SATURDAY 29.01.05 AT 2PM

Harun Farocki conceived of and assembled Videograms of a Revolution together with Andrei Ujica. Ujica, who was born in Timisoara in 1951, is a Rumanian writer who has been living in Germany since 1981, where he is a lecturer in literature and media theory. He has good connections to Rumanian friends and colleagues who not only opened up the television archives to the authors but also enabled them to get in contact with cameramen from state film studios and with numerous amateur videographers who had documented the events on the streets of Bucharest, often from the roofs of high-rise buildings. “If at the outbreak of the uprising only one camera dared to record,” said Farocki, “hundreds were in operation on the following day.”

(Klaus Kreimeier, Frankfurter Rundschau, February 20, 1993)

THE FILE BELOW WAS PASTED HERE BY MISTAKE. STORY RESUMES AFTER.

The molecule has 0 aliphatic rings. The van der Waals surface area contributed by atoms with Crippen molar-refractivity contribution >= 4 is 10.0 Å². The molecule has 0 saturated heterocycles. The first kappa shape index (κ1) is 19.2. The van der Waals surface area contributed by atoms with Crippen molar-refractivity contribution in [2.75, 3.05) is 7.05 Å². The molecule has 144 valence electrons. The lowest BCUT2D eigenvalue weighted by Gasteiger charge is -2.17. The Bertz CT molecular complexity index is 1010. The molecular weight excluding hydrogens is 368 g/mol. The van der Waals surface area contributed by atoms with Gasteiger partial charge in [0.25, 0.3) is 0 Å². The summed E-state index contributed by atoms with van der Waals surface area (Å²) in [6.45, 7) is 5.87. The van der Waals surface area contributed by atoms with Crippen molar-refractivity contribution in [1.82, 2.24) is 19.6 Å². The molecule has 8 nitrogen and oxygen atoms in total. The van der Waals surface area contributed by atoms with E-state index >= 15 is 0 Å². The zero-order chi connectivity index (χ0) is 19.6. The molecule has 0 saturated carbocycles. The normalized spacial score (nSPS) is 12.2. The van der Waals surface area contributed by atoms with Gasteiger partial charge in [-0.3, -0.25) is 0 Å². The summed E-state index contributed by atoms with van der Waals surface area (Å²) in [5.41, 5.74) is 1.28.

In Europe in the fall of 1989, history took place before our very eyes. Farocki and Ujica’s “Videograms” shows the Rumanian revolution of December 1989 in Bucharest in a new media-based form of historiography. Demonstrators occupied the television station [in Bucharest] and broadcast continuously for 120 hours, thereby establishing the television studio as a new historical site. Between December 21, 1989 (the day of Ceaucescu’s last speech) and December 26, 1989 (the first televised summary of his trial), the cameras recorded events at the most important locations in Bucharest, almost without exception. The determining medium of an era has always marked history, quite unambiguously so in that of modern Europe. It was influenced by theater, from Shakespeare to Schiller, and later on by literature, until Tolstoy. As we know, the 20th century is filmic. But only the videocamera, with its heightened possibilities in terms of recording time and mobility, can bring the process of filming history to completion. Provided, of course, that there is history.

Andrei Ujica